The Wall Street Journal reports today that 7.5 percent of FHA loans were "seriously delinquent" at the end of February, up from 6.2 percent a year earlier. If a loan is categorized as seriously delinquent, it means that it is 90 days or more overdue. But some of these loans are going into default after just one payment or without a single payment ever being made, so some suspect fraudulent lending activity.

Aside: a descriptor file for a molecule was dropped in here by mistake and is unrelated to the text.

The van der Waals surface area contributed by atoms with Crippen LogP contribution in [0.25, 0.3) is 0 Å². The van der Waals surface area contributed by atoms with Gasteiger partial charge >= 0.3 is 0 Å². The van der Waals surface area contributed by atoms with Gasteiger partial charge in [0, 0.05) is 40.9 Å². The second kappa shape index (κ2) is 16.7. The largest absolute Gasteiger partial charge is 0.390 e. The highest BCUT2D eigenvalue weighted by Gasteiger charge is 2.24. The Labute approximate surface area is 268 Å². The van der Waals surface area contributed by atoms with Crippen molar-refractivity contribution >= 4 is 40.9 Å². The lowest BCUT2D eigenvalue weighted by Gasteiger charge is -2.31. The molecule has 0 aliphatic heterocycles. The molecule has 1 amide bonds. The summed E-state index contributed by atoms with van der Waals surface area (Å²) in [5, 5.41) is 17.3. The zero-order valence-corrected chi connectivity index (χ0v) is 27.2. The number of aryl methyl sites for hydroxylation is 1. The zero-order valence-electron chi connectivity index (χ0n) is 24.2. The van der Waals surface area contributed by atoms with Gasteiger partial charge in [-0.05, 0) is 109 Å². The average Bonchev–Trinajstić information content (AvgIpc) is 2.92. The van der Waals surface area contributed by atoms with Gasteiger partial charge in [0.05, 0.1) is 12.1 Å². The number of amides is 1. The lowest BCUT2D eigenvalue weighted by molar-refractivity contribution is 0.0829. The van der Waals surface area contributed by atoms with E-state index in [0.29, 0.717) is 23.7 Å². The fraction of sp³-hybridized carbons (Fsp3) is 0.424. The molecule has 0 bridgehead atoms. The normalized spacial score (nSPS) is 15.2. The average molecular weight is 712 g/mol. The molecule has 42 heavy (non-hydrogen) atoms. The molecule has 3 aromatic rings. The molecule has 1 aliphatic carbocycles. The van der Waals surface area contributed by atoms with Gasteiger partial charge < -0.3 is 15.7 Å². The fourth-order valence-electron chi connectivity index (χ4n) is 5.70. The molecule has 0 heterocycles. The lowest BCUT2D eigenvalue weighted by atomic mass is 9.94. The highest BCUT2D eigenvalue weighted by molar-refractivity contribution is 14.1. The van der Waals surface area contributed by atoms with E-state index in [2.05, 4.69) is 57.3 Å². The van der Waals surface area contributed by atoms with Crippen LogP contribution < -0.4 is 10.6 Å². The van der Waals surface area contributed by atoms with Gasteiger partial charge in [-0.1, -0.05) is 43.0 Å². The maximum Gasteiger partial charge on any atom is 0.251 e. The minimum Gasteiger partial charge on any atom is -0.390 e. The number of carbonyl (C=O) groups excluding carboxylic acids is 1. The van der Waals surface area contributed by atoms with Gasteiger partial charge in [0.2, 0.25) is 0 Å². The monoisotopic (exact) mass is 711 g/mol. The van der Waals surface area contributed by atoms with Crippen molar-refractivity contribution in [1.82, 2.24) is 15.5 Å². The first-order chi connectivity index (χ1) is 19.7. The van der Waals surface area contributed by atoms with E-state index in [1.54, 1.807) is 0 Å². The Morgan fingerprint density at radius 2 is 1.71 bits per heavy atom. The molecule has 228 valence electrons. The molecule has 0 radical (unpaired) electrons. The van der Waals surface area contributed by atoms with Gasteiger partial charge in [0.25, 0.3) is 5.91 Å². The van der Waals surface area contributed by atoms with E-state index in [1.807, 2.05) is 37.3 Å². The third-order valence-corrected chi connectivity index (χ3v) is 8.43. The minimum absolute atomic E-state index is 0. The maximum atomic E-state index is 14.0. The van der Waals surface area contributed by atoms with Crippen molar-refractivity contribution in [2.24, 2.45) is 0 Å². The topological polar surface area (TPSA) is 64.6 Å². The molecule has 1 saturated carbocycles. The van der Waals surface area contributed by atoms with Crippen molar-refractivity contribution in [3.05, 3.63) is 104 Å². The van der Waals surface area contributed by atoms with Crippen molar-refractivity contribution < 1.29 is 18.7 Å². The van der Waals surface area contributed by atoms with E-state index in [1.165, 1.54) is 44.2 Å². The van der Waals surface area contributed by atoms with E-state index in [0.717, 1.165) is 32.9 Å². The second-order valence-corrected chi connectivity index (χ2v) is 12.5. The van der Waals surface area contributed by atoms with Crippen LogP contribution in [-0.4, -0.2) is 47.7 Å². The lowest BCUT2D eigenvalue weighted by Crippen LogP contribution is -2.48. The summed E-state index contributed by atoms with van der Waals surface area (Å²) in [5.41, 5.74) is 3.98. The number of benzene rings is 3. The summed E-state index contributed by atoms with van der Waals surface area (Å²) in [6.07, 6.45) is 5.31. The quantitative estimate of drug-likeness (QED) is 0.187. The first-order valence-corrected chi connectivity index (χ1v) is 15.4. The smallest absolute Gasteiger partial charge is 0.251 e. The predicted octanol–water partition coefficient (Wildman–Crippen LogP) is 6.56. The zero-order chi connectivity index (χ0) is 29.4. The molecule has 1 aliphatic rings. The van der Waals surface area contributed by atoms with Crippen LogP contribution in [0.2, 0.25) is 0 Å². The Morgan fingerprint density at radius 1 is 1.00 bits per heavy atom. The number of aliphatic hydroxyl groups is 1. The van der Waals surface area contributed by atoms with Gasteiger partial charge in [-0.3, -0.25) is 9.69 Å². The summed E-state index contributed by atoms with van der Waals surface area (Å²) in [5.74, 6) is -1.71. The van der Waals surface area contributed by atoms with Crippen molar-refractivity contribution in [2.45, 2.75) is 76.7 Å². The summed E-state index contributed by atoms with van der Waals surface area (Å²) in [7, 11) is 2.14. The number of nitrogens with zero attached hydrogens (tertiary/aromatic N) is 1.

FHA has become lender of last resort for people who used to be served by the subprime market before it collapsed. If you want a mortgage loan with a down payment of just 3.5 percent, FHA-guaranteed loans are your only option. And you likely will need to turn to an FHA-guaranteed loan if you have less than stellar credit. FHA doesn't actually lend money, it provides mortgage insurance to FHA-approved lenders. FHA's share of the mortgage market is now nearly one-third of all new loans, up from just two percent in 2006.